M x V = P x Q
where M is the quantity of money, V is the “velocity” of money (the average number of times each unit of currency is spent in a year), P is the price level, and Q (sometimes T) is the number of transactions.
The validity of the equation as an equation is pretty self-evident to anyone who remembers basic high school algebra. It’s when we get beyond the basics and start to interpret and apply the equation that we run into trouble.
Going by the Currency Principle — that the quantity of money in an economy determines the level of economic activity — we can identify M as the “independent” or “determinate” variable in the equation, what your algebra teacher called the “known.” This, obviously, means that V, P and Q are the “dependent” or “indeterminate” variables, what Teach called the “unknowns,” what you’re told to solve for.
And that’s a big problem. One of the things you learn in algebra is that you can have only one unknown variable per equation or the problem can’t be solved with a single answer or in most cases at all. Too much information is missing.
For example (and still treating the equation as a pure equation and nothing more), suppose you are told M is 5. You are asked to solve for V, P and Q.
It can’t be done. The best you can do is say that (P x Q)/V = 5, which tells you no more than you knew before.
You see the difficulty. If you start plugging in values for P, Q, or V, you just went outside the parameters of the equation by changing dependent or indeterminate variables to independent or determinate variables. In other words, you cheated.
|Irving Fisher didn't understand his own equation.|
We necessarily conclude either that the Quantity Theory of Money Equation is in error — which we can see is not the case — or our analysis and understanding of the equation is in error, which is more likely. The Currency Principle is, obviously, not the proper way to understand the Quantity Theory of Money Equation.
So what is the proper way? We think it is the “Banking Principle.”
To explain, the Currency Principle is that the quantity of money determines the level of economic activity. The Banking Principle is that the level of economic activity determines the quantity of money.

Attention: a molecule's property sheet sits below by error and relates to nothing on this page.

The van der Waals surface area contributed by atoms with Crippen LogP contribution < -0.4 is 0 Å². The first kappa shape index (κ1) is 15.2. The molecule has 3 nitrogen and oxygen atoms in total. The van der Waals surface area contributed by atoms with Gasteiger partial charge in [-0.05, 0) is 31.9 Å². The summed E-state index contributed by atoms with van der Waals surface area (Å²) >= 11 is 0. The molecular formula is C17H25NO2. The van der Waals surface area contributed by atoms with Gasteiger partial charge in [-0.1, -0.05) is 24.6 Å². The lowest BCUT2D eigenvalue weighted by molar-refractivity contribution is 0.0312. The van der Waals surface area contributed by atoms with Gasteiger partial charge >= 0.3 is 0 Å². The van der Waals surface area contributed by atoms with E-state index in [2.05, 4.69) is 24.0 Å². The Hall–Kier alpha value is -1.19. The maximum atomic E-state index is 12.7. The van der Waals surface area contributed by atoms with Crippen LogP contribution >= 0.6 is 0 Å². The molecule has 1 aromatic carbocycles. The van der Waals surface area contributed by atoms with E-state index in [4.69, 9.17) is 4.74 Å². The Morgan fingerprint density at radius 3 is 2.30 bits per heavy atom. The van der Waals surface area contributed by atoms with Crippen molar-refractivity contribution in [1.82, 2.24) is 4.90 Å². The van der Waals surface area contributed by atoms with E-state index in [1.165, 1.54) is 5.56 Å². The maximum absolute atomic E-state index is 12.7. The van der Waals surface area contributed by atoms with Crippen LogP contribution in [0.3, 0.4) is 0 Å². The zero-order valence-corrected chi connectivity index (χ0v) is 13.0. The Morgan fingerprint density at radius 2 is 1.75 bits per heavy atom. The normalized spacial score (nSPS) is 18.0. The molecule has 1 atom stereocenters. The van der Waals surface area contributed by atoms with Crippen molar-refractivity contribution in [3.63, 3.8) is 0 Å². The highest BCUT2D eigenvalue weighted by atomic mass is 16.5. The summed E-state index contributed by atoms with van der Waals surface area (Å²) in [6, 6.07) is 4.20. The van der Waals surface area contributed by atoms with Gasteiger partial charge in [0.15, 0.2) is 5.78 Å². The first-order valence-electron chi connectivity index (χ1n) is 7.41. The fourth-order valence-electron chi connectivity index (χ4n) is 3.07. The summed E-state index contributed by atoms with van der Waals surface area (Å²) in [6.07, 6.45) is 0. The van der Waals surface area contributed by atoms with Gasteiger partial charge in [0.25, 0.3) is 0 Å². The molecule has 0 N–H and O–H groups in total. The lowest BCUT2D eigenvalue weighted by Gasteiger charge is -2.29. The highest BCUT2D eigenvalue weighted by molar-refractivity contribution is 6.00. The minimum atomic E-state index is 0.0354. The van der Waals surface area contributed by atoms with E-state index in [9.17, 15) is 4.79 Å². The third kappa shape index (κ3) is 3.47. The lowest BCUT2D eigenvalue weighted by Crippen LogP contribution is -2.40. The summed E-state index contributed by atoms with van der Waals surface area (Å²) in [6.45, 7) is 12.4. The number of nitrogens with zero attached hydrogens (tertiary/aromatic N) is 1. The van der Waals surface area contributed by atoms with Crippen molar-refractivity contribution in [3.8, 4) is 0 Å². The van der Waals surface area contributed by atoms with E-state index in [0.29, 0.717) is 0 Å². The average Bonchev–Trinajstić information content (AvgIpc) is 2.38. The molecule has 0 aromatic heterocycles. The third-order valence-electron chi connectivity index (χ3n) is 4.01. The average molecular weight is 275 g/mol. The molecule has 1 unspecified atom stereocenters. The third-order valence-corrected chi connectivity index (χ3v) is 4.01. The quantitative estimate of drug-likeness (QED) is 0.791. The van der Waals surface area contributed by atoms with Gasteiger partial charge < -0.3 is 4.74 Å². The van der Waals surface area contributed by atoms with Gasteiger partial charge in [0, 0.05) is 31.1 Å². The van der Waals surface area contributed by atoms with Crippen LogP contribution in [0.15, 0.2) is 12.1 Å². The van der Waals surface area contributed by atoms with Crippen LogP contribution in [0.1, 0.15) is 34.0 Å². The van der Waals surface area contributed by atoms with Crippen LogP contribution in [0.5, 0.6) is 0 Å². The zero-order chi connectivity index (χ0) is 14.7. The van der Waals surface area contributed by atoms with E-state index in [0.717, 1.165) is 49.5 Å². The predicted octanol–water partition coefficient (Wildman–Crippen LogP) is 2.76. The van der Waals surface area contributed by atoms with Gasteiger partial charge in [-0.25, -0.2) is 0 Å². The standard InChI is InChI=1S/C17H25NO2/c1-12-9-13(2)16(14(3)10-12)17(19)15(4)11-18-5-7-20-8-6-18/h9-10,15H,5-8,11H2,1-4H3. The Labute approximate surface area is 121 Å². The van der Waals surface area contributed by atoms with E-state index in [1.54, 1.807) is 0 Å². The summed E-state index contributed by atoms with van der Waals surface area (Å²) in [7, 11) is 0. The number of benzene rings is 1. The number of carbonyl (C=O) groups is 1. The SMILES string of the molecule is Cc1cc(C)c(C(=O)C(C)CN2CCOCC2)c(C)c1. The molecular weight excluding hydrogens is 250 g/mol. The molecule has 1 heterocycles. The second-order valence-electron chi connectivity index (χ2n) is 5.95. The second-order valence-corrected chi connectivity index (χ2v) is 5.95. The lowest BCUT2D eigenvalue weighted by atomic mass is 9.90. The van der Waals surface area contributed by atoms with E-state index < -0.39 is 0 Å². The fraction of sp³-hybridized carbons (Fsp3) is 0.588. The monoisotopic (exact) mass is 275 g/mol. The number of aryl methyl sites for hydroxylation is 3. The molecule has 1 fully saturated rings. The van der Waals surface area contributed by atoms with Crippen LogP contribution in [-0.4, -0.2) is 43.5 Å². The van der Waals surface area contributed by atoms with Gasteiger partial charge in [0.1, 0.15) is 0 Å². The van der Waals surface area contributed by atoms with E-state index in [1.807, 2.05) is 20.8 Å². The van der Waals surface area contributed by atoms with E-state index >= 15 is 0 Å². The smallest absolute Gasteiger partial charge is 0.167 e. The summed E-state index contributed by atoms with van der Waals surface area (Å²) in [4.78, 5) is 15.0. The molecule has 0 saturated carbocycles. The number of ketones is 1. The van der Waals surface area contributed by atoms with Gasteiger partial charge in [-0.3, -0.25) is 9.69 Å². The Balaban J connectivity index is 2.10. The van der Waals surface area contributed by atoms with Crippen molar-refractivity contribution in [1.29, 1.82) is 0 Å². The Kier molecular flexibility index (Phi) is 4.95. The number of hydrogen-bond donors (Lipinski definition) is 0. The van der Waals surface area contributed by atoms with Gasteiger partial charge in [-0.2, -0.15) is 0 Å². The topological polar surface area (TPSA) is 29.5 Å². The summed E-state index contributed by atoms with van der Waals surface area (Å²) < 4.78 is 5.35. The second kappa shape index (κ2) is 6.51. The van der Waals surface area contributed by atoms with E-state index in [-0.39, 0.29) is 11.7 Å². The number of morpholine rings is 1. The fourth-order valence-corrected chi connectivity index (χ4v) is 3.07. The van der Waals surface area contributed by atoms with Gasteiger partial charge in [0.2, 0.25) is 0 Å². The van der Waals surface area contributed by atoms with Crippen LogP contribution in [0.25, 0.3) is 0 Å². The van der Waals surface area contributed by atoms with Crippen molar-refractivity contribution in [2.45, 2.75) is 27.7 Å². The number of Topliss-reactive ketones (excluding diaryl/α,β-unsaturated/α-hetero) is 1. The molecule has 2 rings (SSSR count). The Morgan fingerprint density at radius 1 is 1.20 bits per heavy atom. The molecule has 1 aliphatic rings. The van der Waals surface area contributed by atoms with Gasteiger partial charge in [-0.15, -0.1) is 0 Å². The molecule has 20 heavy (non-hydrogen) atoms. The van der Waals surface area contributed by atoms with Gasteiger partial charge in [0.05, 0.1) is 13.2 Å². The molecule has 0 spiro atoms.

The same equation is used, but with an enormous difference. Where the Currency Principle requires three dependent variables (V, P, Q) in a one equation — which is mathematical nonsense — the Banking Principle is limited to one dependent variable (M) in one equation: basic algebraic theory.
|Henry Thornton explained the real bills doctrine|
Thus, under the Currency Principle a guess is made as to how much money — construed as a commodity created by government — is needed (meaning how much the politicians can get away with spending), and it is created, backed by government debt. Under the Banking Principle, money cannot be created until there is an existing private sector asset that has real value, or a capital project with a real present value (a contract to produce something has real value) — why it's called "the 'real bills' doctrine."
Only when something of real value already exists can money be created under the Banking Principle, either by a commercial bank, or two businesses agreeing to accept each other’s notes, or even two people coming to an agreement. Under the Banking Principle, the quantity of money is — and can only be — determined by actual economic activity. Economic activity creates money, money does not create economic activity.
In other words, where under the Currency Principle you must have government debt or there won’t be any money, under the Banking Principle government debt would be an indication that there is a serious problem somewhere.
The bottom line is that “the money question” is pivotal when we’re talking about roadblocks to social justice, because one of the problems is how people who are not productive can become productive. Since advancing technology makes human labor relatively less productive, and in an increasing number of cases today is removing human labor entirely from production, people who cannot use their labor to produce must use technology . . . which means they must be able to purchase the technology, which is what we’ll look at in the next posting on this subject.